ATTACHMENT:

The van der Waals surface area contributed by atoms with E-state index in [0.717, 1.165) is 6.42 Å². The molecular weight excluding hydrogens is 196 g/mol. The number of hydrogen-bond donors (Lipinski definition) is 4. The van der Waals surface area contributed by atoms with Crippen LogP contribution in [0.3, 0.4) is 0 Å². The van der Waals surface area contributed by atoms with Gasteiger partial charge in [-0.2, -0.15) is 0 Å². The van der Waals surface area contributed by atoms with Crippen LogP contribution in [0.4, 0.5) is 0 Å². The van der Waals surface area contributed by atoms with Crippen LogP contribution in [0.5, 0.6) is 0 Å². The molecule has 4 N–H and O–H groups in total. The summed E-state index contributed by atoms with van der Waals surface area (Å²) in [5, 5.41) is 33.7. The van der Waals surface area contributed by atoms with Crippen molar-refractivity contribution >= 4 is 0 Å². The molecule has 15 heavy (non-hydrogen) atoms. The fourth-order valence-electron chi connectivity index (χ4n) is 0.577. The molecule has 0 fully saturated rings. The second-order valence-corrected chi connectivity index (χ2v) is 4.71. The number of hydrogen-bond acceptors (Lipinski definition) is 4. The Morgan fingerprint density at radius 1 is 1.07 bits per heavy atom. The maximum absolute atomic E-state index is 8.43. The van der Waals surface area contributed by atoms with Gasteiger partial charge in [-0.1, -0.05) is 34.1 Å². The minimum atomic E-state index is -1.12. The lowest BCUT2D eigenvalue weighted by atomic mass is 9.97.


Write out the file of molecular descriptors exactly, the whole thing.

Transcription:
The van der Waals surface area contributed by atoms with E-state index in [0.717, 1.165) is 6.42 Å². The molecular weight excluding hydrogens is 196 g/mol. The number of hydrogen-bond donors (Lipinski definition) is 4. The van der Waals surface area contributed by atoms with Crippen LogP contribution in [0.3, 0.4) is 0 Å². The van der Waals surface area contributed by atoms with Gasteiger partial charge in [-0.2, -0.15) is 0 Å². The van der Waals surface area contributed by atoms with Crippen LogP contribution in [0.4, 0.5) is 0 Å². The van der Waals surface area contributed by atoms with Crippen LogP contribution in [0.5, 0.6) is 0 Å². The molecule has 4 N–H and O–H groups in total. The summed E-state index contributed by atoms with van der Waals surface area (Å²) in [5, 5.41) is 33.7. The van der Waals surface area contributed by atoms with Crippen molar-refractivity contribution >= 4 is 0 Å². The molecule has 15 heavy (non-hydrogen) atoms. The fourth-order valence-electron chi connectivity index (χ4n) is 0.577. The molecule has 0 fully saturated rings. The second-order valence-corrected chi connectivity index (χ2v) is 4.71. The number of hydrogen-bond acceptors (Lipinski definition) is 4. The Morgan fingerprint density at radius 1 is 1.07 bits per heavy atom. The maximum absolute atomic E-state index is 8.43. The van der Waals surface area contributed by atoms with Gasteiger partial charge in [-0.1, -0.05) is 34.1 Å². The minimum atomic E-state index is -1.12. The lowest BCUT2D eigenvalue weighted by atomic mass is 9.97.